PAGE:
The Surveillance Self-Defense project is a work in progress, and has yet not been updated to reflect the 2013 revelations about the NSA surveillance programs. Please note that the law and technology can change quickly, and portions of the SSD may be out of date.
Please use the SSD as a starting point for your own research, but check for more recent facts, cases and authorities. Please note that, even if a statement made about the law is accurate, it may only be accurate in one jurisdiction (place); as well, the law may have changed, been modified or overturned by subsequent development since the entry was made. The materials in the SSD are for informational purposes only and not for the purpose of providing legal advice. You should contact your attorney to obtain advice with respect to any particular issue or problem.
The SSD Project
Surveillance Self-Defense (SSD) exists to answer two main questions: What can the government legally do to spy on your computer data and communications? And what can you legally do to protect yourself against such spying?
After an introductory discussion of how you should think about making security decisions — it’s all about Risk Management — we’ll be answering those two questions for three types of data:
First, we’re going to talk about the threat to the Data Stored on Your Computer posed by searches and seizures by law enforcement, as well as subpoenas demanding your records.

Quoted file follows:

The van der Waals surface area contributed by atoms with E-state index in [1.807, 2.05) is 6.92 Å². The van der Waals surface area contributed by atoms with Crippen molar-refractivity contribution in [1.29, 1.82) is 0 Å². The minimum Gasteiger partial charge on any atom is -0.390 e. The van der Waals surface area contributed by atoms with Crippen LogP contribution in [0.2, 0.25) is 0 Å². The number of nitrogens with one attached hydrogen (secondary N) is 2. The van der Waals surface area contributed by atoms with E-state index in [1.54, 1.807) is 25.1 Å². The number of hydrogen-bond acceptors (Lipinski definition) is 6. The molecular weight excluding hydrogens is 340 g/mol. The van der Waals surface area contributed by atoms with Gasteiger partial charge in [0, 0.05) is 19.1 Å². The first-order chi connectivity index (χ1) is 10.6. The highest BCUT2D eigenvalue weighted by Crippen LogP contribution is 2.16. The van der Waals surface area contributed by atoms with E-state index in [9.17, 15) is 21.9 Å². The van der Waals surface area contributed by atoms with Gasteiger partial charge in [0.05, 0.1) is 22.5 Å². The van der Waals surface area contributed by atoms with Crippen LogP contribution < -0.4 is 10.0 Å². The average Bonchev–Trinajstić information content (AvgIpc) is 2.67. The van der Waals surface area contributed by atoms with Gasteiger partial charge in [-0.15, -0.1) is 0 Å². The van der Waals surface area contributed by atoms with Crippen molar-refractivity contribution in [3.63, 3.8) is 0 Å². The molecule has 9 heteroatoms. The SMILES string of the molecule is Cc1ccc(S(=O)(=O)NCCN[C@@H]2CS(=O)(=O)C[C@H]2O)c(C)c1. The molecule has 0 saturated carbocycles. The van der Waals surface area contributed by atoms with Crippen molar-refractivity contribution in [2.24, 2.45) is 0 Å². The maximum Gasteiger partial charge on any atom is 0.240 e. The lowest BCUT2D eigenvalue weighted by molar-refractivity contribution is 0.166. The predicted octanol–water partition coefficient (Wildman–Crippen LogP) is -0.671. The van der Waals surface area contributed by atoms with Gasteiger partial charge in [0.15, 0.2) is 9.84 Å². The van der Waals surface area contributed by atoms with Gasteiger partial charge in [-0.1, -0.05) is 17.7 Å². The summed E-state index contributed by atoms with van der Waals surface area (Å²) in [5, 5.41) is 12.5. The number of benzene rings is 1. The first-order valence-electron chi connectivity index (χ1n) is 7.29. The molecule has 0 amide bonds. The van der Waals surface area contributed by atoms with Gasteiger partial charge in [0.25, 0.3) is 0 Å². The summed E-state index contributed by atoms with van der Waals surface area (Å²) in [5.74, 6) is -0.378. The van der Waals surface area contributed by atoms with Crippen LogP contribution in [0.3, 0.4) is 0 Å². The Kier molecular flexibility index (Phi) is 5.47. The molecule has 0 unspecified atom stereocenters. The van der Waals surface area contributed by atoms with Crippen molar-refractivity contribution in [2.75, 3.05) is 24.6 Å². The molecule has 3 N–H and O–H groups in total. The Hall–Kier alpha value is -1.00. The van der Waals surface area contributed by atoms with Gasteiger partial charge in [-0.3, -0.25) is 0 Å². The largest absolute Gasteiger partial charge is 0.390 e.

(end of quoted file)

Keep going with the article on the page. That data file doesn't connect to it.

Second, we’re going to talk about the threat to your Data on the Wire — that is, your data as it’s being transmitted — posed by wiretapping and other real-time surveillance of your telephone and Internet communications by law enforcement.
Third, we’re going to describe the information about you that is stored by third parties like your phone company and your Internet service provider, and how law enforcement officials can get it.
In each of these three sections, we’re going to give you practical advice about how to protect your private data against law enforcement agents.
In a fourth section, we’ll also provide some basic information about the U.S. government’s expanded legal authority when it comes to Foreign Intelligence and Terrorism Investigations .
Finally, we’ve collected several articles about specific defensive technologies that you can use to protect your privacy, which are linked to from the other sections or can be accessed individually. So, for example, if you’re only looking for information about how to securely delete your files, or how to use encryption to protect the privacy of your emails or instant messages, you can just directly visit that article.
Legal disclaimer: This guide is for informational purposes only and does not constitute legal advice. EFF’s aim is to provide a general description of the legal and technical issues surrounding you or your organization’s computer and communications security, and different factual situations and different legal jurisdictions will result in different answers to a number of questions. Therefore, please do not act on this legal information alone; if you have any specific legal problems, issues, or questions, seek a complete review of your situation with a lawyer licensed to practice in your jurisdiction.